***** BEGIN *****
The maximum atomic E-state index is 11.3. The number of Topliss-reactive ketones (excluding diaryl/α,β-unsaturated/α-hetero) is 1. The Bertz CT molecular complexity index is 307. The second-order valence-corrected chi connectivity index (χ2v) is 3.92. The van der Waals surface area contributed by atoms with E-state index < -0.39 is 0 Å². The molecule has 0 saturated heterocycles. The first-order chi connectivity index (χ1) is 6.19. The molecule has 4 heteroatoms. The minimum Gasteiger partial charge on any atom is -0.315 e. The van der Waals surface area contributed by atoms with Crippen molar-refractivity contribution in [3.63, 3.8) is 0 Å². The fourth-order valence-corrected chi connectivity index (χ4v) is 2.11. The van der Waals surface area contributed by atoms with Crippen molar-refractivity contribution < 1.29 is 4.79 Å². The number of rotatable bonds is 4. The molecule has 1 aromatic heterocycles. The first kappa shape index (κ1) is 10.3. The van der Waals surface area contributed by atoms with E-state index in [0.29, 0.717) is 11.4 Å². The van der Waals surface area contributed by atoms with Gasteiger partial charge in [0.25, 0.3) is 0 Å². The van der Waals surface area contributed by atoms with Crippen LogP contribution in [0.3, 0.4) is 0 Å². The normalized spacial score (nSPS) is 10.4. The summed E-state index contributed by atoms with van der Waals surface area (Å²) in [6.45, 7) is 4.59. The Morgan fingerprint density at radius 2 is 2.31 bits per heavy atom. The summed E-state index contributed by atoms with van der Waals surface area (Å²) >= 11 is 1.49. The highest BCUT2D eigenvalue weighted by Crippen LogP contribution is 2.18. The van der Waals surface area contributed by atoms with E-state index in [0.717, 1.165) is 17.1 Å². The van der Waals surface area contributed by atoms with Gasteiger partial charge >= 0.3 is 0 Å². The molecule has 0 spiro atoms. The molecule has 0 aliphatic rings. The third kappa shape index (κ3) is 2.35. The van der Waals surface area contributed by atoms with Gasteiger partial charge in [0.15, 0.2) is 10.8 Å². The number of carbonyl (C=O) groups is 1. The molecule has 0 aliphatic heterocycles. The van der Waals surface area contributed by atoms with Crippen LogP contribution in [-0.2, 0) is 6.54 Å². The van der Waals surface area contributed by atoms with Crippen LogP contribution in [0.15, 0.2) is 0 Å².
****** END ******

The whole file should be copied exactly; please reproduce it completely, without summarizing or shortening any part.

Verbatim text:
The maximum atomic E-state index is 11.3. The number of Topliss-reactive ketones (excluding diaryl/α,β-unsaturated/α-hetero) is 1. The Bertz CT molecular complexity index is 307. The second-order valence-corrected chi connectivity index (χ2v) is 3.92. The van der Waals surface area contributed by atoms with E-state index < -0.39 is 0 Å². The molecule has 0 saturated heterocycles. The first-order chi connectivity index (χ1) is 6.19. The molecule has 4 heteroatoms. The minimum Gasteiger partial charge on any atom is -0.315 e. The van der Waals surface area contributed by atoms with Crippen molar-refractivity contribution in [3.63, 3.8) is 0 Å². The fourth-order valence-corrected chi connectivity index (χ4v) is 2.11. The van der Waals surface area contributed by atoms with Crippen molar-refractivity contribution < 1.29 is 4.79 Å². The number of rotatable bonds is 4. The molecule has 1 aromatic heterocycles. The first kappa shape index (κ1) is 10.3. The van der Waals surface area contributed by atoms with E-state index in [0.29, 0.717) is 11.4 Å². The van der Waals surface area contributed by atoms with Gasteiger partial charge in [0.25, 0.3) is 0 Å². The van der Waals surface area contributed by atoms with Crippen LogP contribution in [0.3, 0.4) is 0 Å². The normalized spacial score (nSPS) is 10.4. The summed E-state index contributed by atoms with van der Waals surface area (Å²) in [6.45, 7) is 4.59. The Morgan fingerprint density at radius 2 is 2.31 bits per heavy atom. The summed E-state index contributed by atoms with van der Waals surface area (Å²) >= 11 is 1.49. The highest BCUT2D eigenvalue weighted by Crippen LogP contribution is 2.18. The van der Waals surface area contributed by atoms with E-state index in [0.717, 1.165) is 17.1 Å². The van der Waals surface area contributed by atoms with Gasteiger partial charge >= 0.3 is 0 Å². The molecule has 0 spiro atoms. The molecule has 0 aliphatic rings. The third kappa shape index (κ3) is 2.35. The van der Waals surface area contributed by atoms with Gasteiger partial charge in [0.15, 0.2) is 10.8 Å². The number of carbonyl (C=O) groups is 1. The molecule has 0 aliphatic heterocycles. The van der Waals surface area contributed by atoms with Crippen LogP contribution in [-0.2, 0) is 6.54 Å². The van der Waals surface area contributed by atoms with Crippen LogP contribution in [0.15, 0.2) is 0 Å².